Although he was talking about history, he was also unknowingly spot on about the problems we face as designers. Designers are flawed because we often end op designing something for ourselves (or other twenty-somethings with an eye for aesthetics). Thinking complexly is actually the same thing as empathy — one of the most important skills to have when designing. Although we often deny it, when designing for others, we are quick with generalisations: old people are lonely; thirty-somethings have trouble balancing work- and home-life; millennials are hipsters that spend too much money on avocados. Although some of us are (or will be) taught about empathy in design, let thinking complexly be your first lesson! Next time you are designing for a target group, instead of making a hasty generalisation talk to a few of them first. You will find out that their needs are a lot more complex than you thought.
Designers as masters of complexity
Much of this Turn The Page showcases beautiful products that radiate an air of simplicity. However, much of these products only appear to be simple solutions. Steve Jobs, the legendary icon behind computers and smartphones with deceivingly simple designs, argues why there are no simple solutions:
“When you start to look at a problem and it seems really simple, you don’t really understand the complexity of the problem. Then you get into the problem, and you see that it’s really complicated, and you come up with all these convoluted solutions. That’s sort of the middle, and that’s where most people stop… But the really great person will keep on going and find the key, the underlying principle of the problem — and come up with an elegant, really beautiful solution that works.”
That ‘really great person’ that Jobs describes? That is exactly what a designer should be: a master of complexity. Our role as designers is to be able to come up with a hundred silly ideas and converge them into a brilliant one. Our role is to take a thousand Post-its and find patterns. Our role is to understand an incredibly complicated organisation — and explain in ten powerpoint slides to upper management why their current corporate strategy is not working. One tool that we can use to derive simplicity from complexity is Information Design. When visualising solutions, we not only make it easier for audiences to understand, we also verify the strategy. “If graphic objects don’t fit well with each other, it’s probably that the framework logic has a flaw. On the opposite, when the thinking has been pushed enough, the visual representation speaks for itself,” explains Matthieu Mingasson, a user experience designer. Being able to deal with complexity, both human and other, is our biggest virtue as designers and the reason why we are irreplaceable in companies and organisations.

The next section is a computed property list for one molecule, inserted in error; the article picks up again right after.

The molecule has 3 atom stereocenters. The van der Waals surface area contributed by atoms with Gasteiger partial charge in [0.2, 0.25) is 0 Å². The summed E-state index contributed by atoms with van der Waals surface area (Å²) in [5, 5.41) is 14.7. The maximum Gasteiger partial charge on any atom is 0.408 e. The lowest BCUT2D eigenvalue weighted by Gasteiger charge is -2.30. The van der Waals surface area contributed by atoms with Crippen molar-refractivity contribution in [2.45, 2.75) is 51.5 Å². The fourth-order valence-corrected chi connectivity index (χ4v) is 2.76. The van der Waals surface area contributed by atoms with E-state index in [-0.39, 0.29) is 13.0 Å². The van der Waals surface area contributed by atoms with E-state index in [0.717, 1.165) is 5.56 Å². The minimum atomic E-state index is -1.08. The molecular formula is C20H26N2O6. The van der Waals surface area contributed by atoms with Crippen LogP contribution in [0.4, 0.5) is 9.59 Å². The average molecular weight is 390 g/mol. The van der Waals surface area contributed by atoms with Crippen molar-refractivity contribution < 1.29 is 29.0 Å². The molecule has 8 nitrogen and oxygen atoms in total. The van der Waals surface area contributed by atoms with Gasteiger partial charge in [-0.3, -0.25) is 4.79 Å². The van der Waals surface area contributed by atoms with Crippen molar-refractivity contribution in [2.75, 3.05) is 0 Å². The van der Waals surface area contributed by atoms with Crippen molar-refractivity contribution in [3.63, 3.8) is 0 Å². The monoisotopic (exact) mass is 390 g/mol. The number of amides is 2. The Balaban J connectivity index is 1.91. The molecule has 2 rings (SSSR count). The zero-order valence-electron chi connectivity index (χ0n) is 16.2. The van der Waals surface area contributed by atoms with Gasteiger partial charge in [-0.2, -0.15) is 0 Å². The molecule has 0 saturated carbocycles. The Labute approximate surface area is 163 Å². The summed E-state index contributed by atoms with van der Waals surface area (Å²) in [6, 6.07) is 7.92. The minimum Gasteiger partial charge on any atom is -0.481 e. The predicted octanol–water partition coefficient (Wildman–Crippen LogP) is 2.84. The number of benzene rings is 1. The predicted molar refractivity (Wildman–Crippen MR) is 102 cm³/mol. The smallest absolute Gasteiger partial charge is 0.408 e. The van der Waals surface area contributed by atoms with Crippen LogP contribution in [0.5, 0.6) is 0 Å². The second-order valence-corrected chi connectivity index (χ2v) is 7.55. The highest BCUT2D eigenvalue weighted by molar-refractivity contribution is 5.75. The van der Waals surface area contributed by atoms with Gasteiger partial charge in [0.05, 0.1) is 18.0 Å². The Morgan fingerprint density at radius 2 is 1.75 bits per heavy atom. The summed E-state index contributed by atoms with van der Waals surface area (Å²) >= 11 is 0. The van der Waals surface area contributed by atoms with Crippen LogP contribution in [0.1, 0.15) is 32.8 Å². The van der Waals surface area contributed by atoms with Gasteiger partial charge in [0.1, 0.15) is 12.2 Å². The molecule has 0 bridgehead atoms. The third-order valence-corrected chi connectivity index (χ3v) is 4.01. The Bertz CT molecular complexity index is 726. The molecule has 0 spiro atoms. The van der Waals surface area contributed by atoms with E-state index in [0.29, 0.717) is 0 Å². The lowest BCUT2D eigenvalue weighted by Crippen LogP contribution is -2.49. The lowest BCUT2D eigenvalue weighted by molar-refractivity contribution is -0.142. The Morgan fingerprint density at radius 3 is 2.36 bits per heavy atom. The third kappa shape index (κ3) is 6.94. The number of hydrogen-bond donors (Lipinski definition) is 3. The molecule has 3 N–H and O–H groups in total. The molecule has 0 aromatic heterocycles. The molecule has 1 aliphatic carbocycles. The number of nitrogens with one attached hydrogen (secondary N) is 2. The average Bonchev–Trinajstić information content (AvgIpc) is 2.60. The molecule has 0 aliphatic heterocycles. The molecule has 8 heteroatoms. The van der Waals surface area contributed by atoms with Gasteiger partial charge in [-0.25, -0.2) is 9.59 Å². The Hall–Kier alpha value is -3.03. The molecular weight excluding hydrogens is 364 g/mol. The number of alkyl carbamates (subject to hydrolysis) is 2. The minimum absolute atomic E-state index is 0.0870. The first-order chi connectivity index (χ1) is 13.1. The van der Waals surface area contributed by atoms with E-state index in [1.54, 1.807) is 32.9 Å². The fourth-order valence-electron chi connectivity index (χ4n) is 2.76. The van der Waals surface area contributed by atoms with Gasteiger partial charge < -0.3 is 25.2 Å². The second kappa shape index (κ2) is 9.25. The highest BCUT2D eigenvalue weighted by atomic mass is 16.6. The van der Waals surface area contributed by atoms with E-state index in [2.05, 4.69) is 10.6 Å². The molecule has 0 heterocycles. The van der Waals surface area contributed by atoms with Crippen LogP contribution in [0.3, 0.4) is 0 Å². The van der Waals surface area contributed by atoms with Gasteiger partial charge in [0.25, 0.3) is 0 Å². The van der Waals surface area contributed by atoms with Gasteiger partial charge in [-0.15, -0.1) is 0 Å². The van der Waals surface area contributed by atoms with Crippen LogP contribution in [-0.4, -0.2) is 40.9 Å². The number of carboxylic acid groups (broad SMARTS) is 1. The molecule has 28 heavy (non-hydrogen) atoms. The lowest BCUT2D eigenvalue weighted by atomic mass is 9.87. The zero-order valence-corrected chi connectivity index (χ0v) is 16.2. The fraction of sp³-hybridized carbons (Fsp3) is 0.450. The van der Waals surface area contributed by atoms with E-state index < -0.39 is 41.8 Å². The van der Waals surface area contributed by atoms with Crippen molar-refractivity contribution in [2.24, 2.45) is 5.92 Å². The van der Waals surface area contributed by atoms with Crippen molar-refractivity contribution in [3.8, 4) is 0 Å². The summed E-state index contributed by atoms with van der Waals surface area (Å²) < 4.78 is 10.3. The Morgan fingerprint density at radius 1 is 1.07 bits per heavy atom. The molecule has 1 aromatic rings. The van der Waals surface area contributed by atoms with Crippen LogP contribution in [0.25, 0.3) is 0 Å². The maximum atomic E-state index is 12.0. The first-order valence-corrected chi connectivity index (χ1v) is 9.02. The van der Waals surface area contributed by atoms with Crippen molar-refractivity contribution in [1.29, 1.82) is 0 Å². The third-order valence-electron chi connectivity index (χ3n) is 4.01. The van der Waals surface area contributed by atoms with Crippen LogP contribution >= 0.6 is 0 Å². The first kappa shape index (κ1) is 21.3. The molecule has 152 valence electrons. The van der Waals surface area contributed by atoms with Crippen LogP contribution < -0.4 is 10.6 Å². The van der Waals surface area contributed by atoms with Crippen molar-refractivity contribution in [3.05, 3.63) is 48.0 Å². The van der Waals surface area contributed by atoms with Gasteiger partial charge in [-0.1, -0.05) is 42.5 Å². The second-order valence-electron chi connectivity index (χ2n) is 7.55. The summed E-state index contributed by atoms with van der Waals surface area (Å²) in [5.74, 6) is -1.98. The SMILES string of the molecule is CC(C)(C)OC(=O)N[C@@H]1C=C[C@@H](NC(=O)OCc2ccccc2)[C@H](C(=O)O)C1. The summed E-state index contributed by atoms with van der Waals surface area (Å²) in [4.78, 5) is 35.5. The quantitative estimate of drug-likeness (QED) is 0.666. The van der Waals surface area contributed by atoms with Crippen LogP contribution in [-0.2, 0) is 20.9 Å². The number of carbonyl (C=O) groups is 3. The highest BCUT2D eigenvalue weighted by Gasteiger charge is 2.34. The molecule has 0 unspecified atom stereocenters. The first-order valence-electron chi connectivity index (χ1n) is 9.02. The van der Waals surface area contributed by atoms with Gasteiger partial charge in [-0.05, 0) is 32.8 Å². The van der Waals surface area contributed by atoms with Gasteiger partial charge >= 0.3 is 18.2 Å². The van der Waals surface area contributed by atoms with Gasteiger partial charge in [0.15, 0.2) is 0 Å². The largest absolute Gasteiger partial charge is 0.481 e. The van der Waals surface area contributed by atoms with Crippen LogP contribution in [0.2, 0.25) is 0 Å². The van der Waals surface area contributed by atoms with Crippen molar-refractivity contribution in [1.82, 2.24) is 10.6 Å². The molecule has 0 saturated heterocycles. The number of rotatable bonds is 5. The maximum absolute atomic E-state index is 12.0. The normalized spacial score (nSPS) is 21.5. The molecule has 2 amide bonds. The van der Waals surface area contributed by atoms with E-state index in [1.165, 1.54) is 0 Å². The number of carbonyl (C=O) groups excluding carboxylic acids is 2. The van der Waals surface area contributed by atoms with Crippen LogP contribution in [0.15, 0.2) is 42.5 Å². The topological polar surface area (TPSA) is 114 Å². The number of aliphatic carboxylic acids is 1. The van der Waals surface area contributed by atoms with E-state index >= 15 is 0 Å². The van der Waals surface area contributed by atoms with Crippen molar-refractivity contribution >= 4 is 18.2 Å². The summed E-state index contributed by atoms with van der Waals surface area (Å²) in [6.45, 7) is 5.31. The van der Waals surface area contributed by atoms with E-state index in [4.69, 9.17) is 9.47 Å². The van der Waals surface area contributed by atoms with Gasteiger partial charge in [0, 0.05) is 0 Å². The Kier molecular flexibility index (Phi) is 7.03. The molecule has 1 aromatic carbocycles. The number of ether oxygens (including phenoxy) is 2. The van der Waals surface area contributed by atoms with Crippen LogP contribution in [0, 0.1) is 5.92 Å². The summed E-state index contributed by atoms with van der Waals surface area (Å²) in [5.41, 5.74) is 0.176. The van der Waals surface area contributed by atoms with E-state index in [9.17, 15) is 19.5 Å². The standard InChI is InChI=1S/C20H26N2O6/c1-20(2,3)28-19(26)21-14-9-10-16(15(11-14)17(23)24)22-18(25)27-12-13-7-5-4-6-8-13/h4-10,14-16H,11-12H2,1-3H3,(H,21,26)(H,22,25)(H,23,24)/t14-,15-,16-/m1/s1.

Beware of simplicity
A final message: beware of simplicity. As I pointed out, simplicity in products is often an illusion. Even if the end result is beautifully simple, the process to get there probably was not. According to Matthieu Mingasson, “as designers and engineers, we don’t deal enough with the natural complexity of a subject. We avoid it, we don’t dig deep enough into complexity before we start simplify. We’re afraid of complexity.” Do not be afraid but embrace it! We, as designers, should celebrate human differences and the rich, diverse, complex cultures evolving in this world. Let us not oversimplify the problems around us by drawing on generalisations. Let us listen first. Like Hank Green said,
“we have to imagine the world in its complexity as well and not just its people, and not see that as a burden but as an opportunity.”